Data from: Powerful methods for detecting introgressed regions from population genomic data
Rosenzweig, Benjamin K.; Pease, James B.; Besansky, Nora J.; Hahn, Matthew H. (2016), Data from: Powerful methods for detecting introgressed regions from population genomic data, Dryad, Dataset, https://doi.org/10.5061/dryad.f7h13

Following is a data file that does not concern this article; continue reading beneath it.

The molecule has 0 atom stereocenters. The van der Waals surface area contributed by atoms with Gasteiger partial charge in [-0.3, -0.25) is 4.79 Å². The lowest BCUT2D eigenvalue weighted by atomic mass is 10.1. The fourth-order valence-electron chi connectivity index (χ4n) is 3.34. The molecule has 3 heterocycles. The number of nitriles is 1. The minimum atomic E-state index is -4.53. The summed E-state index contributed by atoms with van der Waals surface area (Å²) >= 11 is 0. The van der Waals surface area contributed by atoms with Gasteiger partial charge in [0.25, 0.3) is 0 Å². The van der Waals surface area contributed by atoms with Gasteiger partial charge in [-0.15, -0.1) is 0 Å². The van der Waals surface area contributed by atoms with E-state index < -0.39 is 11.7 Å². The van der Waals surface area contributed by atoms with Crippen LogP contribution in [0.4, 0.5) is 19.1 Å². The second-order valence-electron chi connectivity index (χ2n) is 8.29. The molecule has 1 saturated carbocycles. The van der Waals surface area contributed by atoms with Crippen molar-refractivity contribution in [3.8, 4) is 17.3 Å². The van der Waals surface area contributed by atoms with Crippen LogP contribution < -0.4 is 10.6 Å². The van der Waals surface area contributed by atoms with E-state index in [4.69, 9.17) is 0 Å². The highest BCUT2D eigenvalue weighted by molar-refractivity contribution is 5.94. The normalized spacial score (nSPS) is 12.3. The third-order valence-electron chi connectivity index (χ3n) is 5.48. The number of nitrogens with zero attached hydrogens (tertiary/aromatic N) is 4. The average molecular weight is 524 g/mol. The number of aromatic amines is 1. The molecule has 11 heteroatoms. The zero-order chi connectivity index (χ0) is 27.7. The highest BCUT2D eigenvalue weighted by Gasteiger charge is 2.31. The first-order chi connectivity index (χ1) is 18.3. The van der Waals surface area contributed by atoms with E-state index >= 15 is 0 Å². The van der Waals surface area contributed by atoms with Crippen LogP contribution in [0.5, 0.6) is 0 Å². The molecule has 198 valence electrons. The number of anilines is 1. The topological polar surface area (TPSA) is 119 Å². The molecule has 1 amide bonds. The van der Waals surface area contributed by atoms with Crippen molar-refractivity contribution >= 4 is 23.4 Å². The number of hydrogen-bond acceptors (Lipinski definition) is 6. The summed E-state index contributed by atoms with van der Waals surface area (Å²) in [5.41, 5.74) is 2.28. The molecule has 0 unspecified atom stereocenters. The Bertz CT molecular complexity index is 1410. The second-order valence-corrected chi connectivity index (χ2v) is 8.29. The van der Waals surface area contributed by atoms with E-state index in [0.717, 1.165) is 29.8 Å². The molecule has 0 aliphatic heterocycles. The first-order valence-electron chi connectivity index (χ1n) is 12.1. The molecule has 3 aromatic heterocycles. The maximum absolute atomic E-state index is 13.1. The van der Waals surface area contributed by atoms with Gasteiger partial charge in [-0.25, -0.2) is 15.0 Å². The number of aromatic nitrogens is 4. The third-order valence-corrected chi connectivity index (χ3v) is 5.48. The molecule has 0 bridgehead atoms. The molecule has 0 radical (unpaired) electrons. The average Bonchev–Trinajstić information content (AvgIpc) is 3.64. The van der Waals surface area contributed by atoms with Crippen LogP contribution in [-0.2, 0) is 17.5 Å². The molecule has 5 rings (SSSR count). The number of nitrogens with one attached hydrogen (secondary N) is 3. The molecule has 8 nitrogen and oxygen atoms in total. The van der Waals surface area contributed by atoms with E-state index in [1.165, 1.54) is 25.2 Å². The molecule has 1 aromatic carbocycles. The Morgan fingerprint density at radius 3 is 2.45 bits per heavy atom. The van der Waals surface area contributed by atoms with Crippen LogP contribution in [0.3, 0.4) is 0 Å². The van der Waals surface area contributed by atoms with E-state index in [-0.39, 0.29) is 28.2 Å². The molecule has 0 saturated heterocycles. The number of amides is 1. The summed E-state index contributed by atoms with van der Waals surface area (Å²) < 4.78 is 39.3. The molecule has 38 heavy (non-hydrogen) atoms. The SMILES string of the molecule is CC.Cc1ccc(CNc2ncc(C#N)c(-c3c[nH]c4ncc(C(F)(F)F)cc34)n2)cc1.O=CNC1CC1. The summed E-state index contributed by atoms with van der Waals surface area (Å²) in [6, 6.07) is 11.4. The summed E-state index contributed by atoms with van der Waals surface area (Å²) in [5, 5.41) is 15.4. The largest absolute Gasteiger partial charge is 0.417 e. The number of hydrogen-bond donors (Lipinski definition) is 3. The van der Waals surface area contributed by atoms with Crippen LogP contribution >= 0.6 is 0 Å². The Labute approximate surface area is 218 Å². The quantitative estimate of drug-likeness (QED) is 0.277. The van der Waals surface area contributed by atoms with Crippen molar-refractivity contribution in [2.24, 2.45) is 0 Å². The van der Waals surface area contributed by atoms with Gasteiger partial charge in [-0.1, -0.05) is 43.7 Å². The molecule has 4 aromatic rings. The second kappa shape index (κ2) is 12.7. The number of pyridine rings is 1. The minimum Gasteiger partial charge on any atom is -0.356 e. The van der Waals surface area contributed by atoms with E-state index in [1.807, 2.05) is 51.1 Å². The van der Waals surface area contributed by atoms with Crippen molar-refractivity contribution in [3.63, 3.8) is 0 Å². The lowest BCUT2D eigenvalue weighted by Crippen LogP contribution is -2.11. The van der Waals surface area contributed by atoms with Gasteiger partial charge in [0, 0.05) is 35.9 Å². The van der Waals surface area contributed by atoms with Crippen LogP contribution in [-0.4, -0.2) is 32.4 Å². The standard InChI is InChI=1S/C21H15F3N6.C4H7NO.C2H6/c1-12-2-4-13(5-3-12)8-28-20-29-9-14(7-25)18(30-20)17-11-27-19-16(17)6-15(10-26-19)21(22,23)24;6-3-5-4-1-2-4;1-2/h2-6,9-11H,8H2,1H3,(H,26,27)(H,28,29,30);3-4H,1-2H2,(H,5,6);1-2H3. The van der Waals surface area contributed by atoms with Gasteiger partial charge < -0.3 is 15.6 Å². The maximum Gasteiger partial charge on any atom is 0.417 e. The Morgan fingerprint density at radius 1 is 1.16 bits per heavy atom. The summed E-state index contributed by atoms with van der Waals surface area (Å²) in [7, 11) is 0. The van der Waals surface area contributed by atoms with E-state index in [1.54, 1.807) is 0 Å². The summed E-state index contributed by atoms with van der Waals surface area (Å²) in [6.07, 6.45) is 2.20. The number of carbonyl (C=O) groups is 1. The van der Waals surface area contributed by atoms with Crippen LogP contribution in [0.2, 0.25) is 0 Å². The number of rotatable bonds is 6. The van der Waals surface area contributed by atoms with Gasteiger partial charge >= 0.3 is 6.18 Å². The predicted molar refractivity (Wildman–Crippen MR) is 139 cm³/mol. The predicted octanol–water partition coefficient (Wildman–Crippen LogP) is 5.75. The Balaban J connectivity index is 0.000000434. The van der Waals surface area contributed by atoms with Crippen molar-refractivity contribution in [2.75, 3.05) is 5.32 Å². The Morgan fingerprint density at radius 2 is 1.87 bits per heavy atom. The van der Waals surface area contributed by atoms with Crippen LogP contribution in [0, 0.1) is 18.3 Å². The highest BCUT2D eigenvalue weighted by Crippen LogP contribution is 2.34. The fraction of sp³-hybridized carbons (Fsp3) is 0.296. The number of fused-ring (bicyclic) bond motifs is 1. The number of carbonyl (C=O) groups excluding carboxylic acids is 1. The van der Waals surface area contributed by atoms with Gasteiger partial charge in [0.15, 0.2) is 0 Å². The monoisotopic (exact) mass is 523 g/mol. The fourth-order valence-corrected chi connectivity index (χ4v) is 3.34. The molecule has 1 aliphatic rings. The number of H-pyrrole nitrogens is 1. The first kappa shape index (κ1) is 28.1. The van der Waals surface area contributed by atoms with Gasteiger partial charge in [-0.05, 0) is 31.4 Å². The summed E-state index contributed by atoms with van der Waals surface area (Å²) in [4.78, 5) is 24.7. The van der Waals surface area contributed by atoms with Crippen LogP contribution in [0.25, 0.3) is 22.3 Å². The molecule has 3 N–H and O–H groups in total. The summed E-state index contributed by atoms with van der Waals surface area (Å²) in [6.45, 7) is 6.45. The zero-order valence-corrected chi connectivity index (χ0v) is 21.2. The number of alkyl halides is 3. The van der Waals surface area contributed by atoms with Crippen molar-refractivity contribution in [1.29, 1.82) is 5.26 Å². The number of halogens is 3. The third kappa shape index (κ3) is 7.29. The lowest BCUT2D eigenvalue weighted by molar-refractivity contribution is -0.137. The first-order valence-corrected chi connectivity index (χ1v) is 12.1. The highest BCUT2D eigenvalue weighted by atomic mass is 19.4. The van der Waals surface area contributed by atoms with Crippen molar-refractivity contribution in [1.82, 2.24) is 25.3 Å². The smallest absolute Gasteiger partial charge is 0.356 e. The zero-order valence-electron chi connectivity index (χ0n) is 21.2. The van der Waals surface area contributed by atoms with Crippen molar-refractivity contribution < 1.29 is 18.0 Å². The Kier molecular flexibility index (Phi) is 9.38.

Understanding the types and functions of genes that are able to cross species boundaries—and those that are not—is an important step in understanding the forces maintaining species as largely independent lineages across the remainder of the genome. With large next-generation sequencing data sets we are now able to ask whether introgression has occurred across the genome, and multiple methods have been proposed to detect the signature of such events. Here, we introduce a new summary statistic that can be used to test for introgression, RNDmin, that makes use of the minimum pairwise sequence distance between two population samples relative to divergence to an outgroup. We find that our method offers a modest increase in power over other, related tests, but that all such tests have high power to detect introgressed loci when migration is recent and strong. RNDmin is robust to variation in the mutation rate, and remains reliable even when estimates of the divergence time between sister species are inaccurate. We apply RNDmin to population genomic data from the African mosquitoes Anopheles quadriannulatus and A. arabiensis, identifying three novel candidate regions for introgression. Interestingly, one of the introgressed loci is on the X chromosome, but outside of an inversion separating these two species. Our results suggest that significant, but rare, sharing of alleles is occurring between species that diverged more than 1 million years ago, and that application of these methods to additional systems are likely to reveal similar results.